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United States Department of Agriculture

Agricultural Research Service

Title: Runoff Phosphorus Related to Soil Phosphorus in Louisiana Coastal Plain Soils Amended with Poultry Litter

Authors
item Drapcho, Caye - LOUISIANA STATE UNIVERSIT
item Gaston, Lewis - LOUISIANA STATE UNIVERSIT
item Tapador, Soma - THE OHIO STATE UNIVERSITY
item Kovar, John

Submitted to: Journal of Environmental Quality
Publication Type: Peer Reviewed Journal
Publication Acceptance Date: December 13, 2002
Publication Date: July 1, 2003
Citation: DRAPCHO, C.M., GASTON, L.A., TAPADOR, S., KOVAR, J.L. RUNOFF PHOSPHORUS RELATED TO SOIL PHOSPHORUS IN LOUISIANA COASTAL PLAIN SOILS AMENDED WITH POULTRY LITTER. JOURNAL OF ENVIRONMENTAL QUALITY. 2003. V. 32. P. 1422-1429.

Interpretive Summary: Poultry production is the largest agricultural animal industry in Louisiana, so it is vital to the state's economy. Recent research has shown that application of poultry litter for many years has led to a build-up of soil phosphorus (P) in some areas of north Louisiana. This P can negatively impact water quality in nearby lakes and streams. Sound P management on these soils requires a better understanding of the relationship between the P in the soil and P in the water that runs off the land after it rains. In this field study, we tracked two-year changes in various measures of soil P at four established pasture sites with histories of poultry litter application ranging from one year to more than 20 years. We also used rainfall simulation equipment to produce runoff that we subsequently analyzed for P. Phosphorus and organic matter in the soils increased with increasing years of litter application. When poultry litter was applied for more than 12 years, an increase in soil P could be detected below the topsoil layer. Very little sediment was found in the runoff water, so that nearly all of the P was in dissolved form, which more easily travels in streams and rivers. Among the various measures of soil P, resin-exchangeable P and desorbable P were the best indicators of runoff P. The superior predictive ability of these methods warrants further study and refinement, since the procedures would be difficult for a soil testing lab to routinely run. Given the current emphasis on development of a State P Index and criteria for Total Maximum Daily Loads (TMDLs), this information will assist producers in managing, utilizing, or marketing the nutrients in poultry litter.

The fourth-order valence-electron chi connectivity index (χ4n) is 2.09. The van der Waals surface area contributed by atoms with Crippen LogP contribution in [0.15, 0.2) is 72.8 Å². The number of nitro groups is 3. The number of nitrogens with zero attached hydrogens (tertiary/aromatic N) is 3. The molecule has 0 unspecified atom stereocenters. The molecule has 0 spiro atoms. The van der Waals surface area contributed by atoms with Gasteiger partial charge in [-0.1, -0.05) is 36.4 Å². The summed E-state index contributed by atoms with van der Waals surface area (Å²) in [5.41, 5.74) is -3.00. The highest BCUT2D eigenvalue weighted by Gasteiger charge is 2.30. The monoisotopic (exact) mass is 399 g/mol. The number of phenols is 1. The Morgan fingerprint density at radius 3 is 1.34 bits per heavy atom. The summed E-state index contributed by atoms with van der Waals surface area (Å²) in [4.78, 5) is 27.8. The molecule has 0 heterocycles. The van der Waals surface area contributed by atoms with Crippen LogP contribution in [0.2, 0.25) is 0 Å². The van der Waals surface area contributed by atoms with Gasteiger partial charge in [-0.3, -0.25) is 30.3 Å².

Technical Abstract: Long-term application of poultry litter has led to a build-up of phosphorus (P) in the surface layer (0-15 cm) of certain Coastal Plain soils in north Louisiana. Sound P management on these soils requires a better understanding of the relationship between surface soil P and runoff P for the soils and environment in the region. In this field study, we tracked two-year changes in total P, total inorganic P, available P (Bray 1 P, Bray 2 P, Mehlich 3 P), and resin-exchangeable P on four established pasture sites with histories of poultry litter application ranging from one year to more than 20 years. Three replicated plots at each site were subjected to a series of three simulated rainfalls, and concentrations of dissolved and total P in runoff related to the measures of soil P. Runoff P was also related to P desorbed from surface soil samples in a miscible displacement experiment. Soil P and organic matter content increased with increasing years of litter application. The increase was most evident in the 0-5 cm layer; however, movement into the subsoil (5-15 cm) occurred after 12 years of litter application. Among the various measures of soil P, only resin- exchangeable P and desorbable P consistently decreased during the two- year course of this study. An average of 96% of the P in the runoff was in dissolved form, rather than particulate form. Resin-exchangeable P and desorbable P were the best indicators of runoff P, accounting for 54% and 70%, respectively, of the variability in the data. Given the current emphasis on development of state P Indices and Total Maximum Daily Loads (TMDLs), this information will assist producers in managing, utilizing, and marketing the nutrients in poultry litter.

Last Modified: 9/22/2014
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